Take this advice to heart. You don't necessarily have to be everywhere 15 minutes early like coach Lombardi's troops, but if you show up late, it's like telling the other person their time is not as valuable as yours. Be early. You'll save yourself a lot of stress.
How to Acknowledge Your Co-workers
“People will typically be more enthusiastic where they feel a sense of belonging and see themselves as part of a community than they will in a workplace in which each person is left to his own devices.” —Alfie Kohn
Greet the people you come into contact with. That doesn't mean you need to say hello to the same person every time you pass them a hallway ten times each day, but it's courteous to extend some kind of greeting to start the day.
Also, refrain from asking a person how they are if you don't have time for an answer. Or if they appear to be in a rush and won't have time to give you an answer. Maybe a simple "good morning" or "hello" is all that's required. If you don't know their name and you don't have time to stop and chat (or it's not really appropriate at the time), a simple nod or smile might suffice.
Knock Before Entering Colleague's Office
"Respect for ourselves guides our morals, respect for others guides our manners." —Laurence Sterne
Don't walk into someone's office unannounced. Knock on the door and ask if it's OK to enter or if it's a good time to talk. Even if they're in a cubicle, don't walk up behind them or enter their workspace without some kind of "excuse me" gesture like a knock or "hello."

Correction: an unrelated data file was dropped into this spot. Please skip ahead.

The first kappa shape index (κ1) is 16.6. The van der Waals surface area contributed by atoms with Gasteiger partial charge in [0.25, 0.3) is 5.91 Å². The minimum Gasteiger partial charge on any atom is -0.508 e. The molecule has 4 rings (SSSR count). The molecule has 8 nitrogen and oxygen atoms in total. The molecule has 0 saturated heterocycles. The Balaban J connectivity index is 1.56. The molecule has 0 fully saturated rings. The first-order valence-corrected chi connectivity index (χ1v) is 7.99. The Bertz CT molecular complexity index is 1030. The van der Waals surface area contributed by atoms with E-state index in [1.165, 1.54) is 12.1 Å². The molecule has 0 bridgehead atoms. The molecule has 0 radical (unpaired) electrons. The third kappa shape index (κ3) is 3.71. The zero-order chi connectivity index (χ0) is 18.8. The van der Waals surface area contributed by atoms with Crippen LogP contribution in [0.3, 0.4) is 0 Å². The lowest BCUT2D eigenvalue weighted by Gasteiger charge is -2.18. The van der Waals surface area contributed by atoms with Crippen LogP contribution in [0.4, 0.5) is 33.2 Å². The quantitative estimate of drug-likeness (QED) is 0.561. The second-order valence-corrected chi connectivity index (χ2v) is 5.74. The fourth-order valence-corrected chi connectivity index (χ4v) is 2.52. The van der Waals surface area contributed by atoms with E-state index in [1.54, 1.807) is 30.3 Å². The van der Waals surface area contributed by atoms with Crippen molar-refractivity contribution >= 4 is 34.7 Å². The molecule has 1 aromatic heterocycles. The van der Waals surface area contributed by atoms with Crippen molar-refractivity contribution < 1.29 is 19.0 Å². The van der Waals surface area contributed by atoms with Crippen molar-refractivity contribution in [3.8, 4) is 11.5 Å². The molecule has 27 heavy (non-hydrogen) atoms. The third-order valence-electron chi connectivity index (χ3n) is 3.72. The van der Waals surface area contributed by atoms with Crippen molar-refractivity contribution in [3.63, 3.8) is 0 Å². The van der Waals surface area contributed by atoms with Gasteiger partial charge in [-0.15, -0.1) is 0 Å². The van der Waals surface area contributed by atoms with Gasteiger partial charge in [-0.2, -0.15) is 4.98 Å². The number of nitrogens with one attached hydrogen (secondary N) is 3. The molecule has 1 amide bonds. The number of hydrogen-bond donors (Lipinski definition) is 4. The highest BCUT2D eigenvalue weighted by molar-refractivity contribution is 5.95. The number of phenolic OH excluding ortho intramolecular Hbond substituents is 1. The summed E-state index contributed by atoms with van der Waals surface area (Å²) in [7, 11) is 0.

If you need to have a long discussion with that person, it's better to call or email them to schedule a time.
Don't Eavesdrop on Co-workers
"A hard thing about business is minding your own." —Unknown
Your co-workers might be in close proximity to you, but they still need their privacy. Don't eavesdrop on phone conversations (personal or work-related) and don't look over their shoulder at their computer monitor unless they've invited you to examine something they're working on.
If you need to make a private call, spare your co-workers the details of your personal life. Some workplaces have a designated area where you can do this. If not, go outside or find a place where your conversation won't distract those around you.
Proper Language in the Workplace
Be mindful of the words you use, both written and verbally. Texting and email have made communication much less formal than in the past, but that's not a license to write or say whatever you want, however you want. Avoid slang when you're in a professional environment. And of course, there's no place for derogatory or offensive language in any setting.
Keeping Politics and Religion Out of Office
"The old adage that polite conversation should not include talk of politics or religion is understandable because both subjects are so heavily laden with emotion that discussion can quickly turn to shouting." —John Danforth
Because of their extremely sensitive nature, politics and religion are off-limit conversations in the workplace. Leave these rants to Facebook timeline posts.
Cell Phone Etiquette: How to Use Your Smartphone at Work
Cell phone usage can be tricky as it's oftentimes used as business equipment. You may even (probably do) conduct business on your cell phone. After all, today's workplace is technology driven. But there's also a time and place to put it away so it's not a distraction to you and your co-workers.